Roe v. Wade Hangs in the Balance

On December 1st, the U.S. Supreme Court heard oral arguments in Dobbs v. Jackson, a case in which a Mississippi law that bans abortions after 15 weeks is being challenged. Roe v. Wade, the law of the land since 1973, prohibits bans on abortion prior to viability (most experts put this at about the 24-week marker). Thus, the Mississippi law clearly violates the protections set for in Roe v. Wade.

Make no mistake, this law was passed as part of a very intentional effort to get exactly here, before a new conservative SCOTUS who abortion opponents believe may be ready to overturn a 38-year-old case. The potential consequences could not be more dire.

Twelve states have already passed legislation that takes effect immediately if Roe v. Wade is overturned and bans all abortion. Texas’ law, for example, makes performing an abortion a felony, allows the Attorney General to sue the provider for $100,000, and makes no exceptions for rape, incest, or fetal abnormalities.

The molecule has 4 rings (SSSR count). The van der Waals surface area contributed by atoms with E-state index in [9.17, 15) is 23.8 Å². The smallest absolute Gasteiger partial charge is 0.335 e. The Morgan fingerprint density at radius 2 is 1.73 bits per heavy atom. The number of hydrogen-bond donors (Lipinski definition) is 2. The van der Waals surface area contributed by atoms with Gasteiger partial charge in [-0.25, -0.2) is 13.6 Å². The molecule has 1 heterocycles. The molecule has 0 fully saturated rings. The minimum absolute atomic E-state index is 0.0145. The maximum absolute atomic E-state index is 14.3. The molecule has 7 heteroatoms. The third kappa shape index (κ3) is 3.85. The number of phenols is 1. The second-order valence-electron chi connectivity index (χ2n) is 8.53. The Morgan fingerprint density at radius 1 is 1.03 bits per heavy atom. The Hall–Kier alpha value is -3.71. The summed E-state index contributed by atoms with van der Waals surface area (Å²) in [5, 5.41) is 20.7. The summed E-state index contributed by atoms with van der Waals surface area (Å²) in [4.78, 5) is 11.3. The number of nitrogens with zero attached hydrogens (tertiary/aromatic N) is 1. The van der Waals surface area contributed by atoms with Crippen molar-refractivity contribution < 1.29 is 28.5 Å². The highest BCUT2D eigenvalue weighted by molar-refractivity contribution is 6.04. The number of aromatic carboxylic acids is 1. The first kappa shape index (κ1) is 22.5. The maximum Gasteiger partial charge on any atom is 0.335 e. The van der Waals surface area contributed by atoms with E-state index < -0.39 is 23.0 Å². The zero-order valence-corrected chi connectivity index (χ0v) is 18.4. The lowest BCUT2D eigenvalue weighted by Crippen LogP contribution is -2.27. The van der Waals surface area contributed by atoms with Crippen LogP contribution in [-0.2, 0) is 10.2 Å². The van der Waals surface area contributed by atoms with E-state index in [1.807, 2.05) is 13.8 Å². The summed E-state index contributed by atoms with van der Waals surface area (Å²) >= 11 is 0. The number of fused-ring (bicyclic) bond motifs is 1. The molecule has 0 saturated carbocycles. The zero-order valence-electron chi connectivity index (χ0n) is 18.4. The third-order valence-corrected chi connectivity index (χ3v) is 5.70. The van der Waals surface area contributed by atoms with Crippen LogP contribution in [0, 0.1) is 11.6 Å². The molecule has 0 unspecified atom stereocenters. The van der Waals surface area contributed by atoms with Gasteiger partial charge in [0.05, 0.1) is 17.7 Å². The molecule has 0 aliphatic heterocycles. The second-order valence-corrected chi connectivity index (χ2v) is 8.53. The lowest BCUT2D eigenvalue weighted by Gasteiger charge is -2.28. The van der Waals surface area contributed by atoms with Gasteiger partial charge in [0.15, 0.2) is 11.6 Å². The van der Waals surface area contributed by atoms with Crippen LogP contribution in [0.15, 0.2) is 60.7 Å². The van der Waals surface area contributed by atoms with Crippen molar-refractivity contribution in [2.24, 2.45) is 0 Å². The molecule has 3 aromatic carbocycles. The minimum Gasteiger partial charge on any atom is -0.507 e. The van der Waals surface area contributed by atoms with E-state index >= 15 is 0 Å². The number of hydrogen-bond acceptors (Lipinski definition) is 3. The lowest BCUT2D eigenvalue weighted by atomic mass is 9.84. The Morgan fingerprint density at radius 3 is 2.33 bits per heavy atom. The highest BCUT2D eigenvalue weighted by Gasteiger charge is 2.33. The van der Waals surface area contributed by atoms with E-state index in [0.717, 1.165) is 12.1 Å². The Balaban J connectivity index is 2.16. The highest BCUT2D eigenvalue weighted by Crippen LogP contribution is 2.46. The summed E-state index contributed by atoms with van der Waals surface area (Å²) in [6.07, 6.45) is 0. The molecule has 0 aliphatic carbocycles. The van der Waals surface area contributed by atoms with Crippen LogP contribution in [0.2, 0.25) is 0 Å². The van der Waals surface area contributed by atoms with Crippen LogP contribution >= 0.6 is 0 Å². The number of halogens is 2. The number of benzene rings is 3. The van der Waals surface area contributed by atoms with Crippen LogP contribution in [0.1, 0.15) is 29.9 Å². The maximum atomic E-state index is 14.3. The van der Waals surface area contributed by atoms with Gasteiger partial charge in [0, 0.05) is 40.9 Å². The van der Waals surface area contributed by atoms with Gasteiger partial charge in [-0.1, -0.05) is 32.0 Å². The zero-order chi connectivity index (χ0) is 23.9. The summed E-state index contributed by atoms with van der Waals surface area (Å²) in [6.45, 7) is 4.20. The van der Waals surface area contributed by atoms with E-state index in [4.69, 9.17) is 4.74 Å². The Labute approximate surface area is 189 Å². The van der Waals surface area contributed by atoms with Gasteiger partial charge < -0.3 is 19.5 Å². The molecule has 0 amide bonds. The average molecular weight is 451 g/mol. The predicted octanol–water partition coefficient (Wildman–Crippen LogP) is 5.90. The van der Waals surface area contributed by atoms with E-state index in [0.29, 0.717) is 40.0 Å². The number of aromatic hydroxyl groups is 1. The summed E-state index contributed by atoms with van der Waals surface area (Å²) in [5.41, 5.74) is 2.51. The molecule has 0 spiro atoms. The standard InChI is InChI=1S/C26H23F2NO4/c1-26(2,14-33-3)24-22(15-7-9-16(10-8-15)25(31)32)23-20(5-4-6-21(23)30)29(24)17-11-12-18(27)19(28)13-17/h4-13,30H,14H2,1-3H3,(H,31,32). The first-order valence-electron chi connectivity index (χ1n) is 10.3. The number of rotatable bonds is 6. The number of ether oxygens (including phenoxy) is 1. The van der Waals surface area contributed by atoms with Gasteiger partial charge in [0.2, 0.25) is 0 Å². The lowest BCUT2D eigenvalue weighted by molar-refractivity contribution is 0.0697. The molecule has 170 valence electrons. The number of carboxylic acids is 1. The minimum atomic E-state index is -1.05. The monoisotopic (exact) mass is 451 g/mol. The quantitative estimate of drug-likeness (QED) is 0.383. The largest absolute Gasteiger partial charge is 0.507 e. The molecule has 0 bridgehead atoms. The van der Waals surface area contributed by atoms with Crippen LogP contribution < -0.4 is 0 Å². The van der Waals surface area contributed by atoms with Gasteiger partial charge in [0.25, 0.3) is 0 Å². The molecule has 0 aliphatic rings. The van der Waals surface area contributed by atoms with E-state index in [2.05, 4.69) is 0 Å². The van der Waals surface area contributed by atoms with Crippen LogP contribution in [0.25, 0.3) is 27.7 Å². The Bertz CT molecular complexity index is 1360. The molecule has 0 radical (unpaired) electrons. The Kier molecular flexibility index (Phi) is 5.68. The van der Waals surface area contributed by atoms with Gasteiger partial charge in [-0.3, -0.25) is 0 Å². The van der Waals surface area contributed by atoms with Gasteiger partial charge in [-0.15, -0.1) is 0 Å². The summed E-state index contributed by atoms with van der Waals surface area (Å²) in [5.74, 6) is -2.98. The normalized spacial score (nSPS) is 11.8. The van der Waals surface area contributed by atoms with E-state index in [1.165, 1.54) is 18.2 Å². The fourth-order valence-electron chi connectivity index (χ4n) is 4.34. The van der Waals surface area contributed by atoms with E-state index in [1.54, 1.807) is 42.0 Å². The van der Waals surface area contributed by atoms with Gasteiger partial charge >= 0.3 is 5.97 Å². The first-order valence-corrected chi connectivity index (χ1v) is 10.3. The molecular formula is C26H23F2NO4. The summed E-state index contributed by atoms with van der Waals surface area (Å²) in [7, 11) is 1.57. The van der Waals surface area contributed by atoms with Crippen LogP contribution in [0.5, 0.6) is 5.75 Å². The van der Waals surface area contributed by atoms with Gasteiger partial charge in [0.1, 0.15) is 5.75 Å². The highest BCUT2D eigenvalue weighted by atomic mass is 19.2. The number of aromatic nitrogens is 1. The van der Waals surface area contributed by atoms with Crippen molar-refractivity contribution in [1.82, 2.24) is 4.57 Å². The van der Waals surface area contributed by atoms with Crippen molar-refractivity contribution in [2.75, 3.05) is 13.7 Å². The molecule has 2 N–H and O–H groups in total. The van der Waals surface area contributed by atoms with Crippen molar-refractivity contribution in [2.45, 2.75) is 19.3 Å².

As a lawyer, I have somewhat mixed feelings about Roe v. Wade. While I wholeheartedly support a woman’s right to choose, I do believe the decision really opened a can of worms in that the Roe court really contorted itself to get to a place where it found a Constitutional right to abortion. In a perfect world, abortion rights would be something that would be protected by the Legislature.

In fact, the Democrat-controlled House of Representatives has sought to do just that by passing the Women’s Health Protection Act, which would legalize pre-viability abortion access and moot many of the state bills discussed above. However, with a split Senate, the bill has little hope of becoming law.

Republicans seem convinced that they can continue their attacks against women’s health rights without facing consequences at the ballot box. I am not so convinced. Recent surveys have shown that almost 60% of Americans believe abortion should be lawful in all or most cases. Even among self-identifying Republicans, 35% believe so. It is possible, I hope that Republicans have overplayed their hand and that overturning Roe v. Wade may be just the spark needed to flip some Republican Senate seats.

It is one more stark reminder of the very real consequences elections have.